The students from the Yale School of Architecture who visited Louisville in February have unveiled their designs for a distillery downtown.
The students studied the region on their visit, with a specific focus on Louisville’s downtown and the bourbon industry. Their task was to each design a distillery that could stand near First and Main streets, across from the Whiskey Row buildings.
Bringing the traditionally rural practice of distilling bourbon to an urban environment was only one challenge the students faced. During their visit, professor and architect Deborah Berke told WFPL “I think they’ll be torn from wanting to make something that’s very modern that reflects distilling technology and the 20th century environment they want to be a part of and responding to the historic context.”
The designs also had to follow building codes and laws and balance the infrastructure realities of the city with designs that could bring large trucks, pollution and other side effects of manufacturing downtown.
But the group of designs presented show some creative solutions to these issues. Francesco Galetto designed a building that puts each step of the distilling and bottling process on a different floor. The structure starts with consumption at a top-floor bar, then moves chronologically downward, from grain storage to distilling to aging to bottling.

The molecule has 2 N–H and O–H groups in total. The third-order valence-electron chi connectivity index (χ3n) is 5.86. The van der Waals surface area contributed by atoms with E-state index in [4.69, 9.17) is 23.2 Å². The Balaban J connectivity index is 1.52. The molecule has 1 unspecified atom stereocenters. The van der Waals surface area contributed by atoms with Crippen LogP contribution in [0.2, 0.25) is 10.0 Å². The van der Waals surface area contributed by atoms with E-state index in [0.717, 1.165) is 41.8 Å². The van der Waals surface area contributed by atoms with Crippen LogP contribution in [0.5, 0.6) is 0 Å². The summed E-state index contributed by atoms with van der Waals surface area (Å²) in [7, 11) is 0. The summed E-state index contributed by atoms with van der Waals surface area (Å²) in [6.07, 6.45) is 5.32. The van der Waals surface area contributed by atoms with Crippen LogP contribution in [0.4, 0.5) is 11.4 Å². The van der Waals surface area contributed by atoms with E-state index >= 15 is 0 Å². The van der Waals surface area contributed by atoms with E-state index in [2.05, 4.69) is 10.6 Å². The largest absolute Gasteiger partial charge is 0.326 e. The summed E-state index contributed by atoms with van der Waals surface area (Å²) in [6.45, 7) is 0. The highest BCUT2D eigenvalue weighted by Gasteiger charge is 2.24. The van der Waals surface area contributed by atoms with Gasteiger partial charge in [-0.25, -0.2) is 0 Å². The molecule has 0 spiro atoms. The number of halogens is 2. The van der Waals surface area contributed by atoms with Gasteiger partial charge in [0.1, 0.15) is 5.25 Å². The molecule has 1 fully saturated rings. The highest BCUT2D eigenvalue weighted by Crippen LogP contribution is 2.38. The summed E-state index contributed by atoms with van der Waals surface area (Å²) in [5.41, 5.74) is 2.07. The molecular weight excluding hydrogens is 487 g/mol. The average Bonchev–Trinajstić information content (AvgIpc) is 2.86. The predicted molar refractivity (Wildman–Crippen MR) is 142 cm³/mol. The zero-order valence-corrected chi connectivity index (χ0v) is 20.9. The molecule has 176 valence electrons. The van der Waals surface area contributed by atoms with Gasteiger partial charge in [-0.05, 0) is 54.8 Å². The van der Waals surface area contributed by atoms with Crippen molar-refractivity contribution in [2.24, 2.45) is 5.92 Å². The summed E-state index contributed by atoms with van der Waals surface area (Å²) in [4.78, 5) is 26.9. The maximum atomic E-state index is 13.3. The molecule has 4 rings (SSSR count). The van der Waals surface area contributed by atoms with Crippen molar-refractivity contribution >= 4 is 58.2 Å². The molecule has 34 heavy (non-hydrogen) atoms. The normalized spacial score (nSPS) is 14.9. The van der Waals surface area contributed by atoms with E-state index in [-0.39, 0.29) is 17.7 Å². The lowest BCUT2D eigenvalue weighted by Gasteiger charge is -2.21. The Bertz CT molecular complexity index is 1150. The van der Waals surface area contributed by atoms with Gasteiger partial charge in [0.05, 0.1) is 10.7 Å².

Galetto’s design also does the most to alter Louisville’s skyline.
Diana Nee’s design would also stand apart from other downtown buildings.
Lauren Page took a different approach. Her design doesn’t include distilling, just bottling. But Page tells WFPL she focused on filling gaps downtown. The students heard about Louisville’s problems with food deserts, so Page designed a marketplace for local goods ranging from honey to bourbon. Her design also attempts to connect the area to the waterfront.
These design aren’t meant to be built in Louisville, but distilling is coming downtown. So far, both Heaven Hill and Michter’s both have distilleries and attractions planned for Main Street.
You can see all of the Yale Students’ designs on our Flickr page.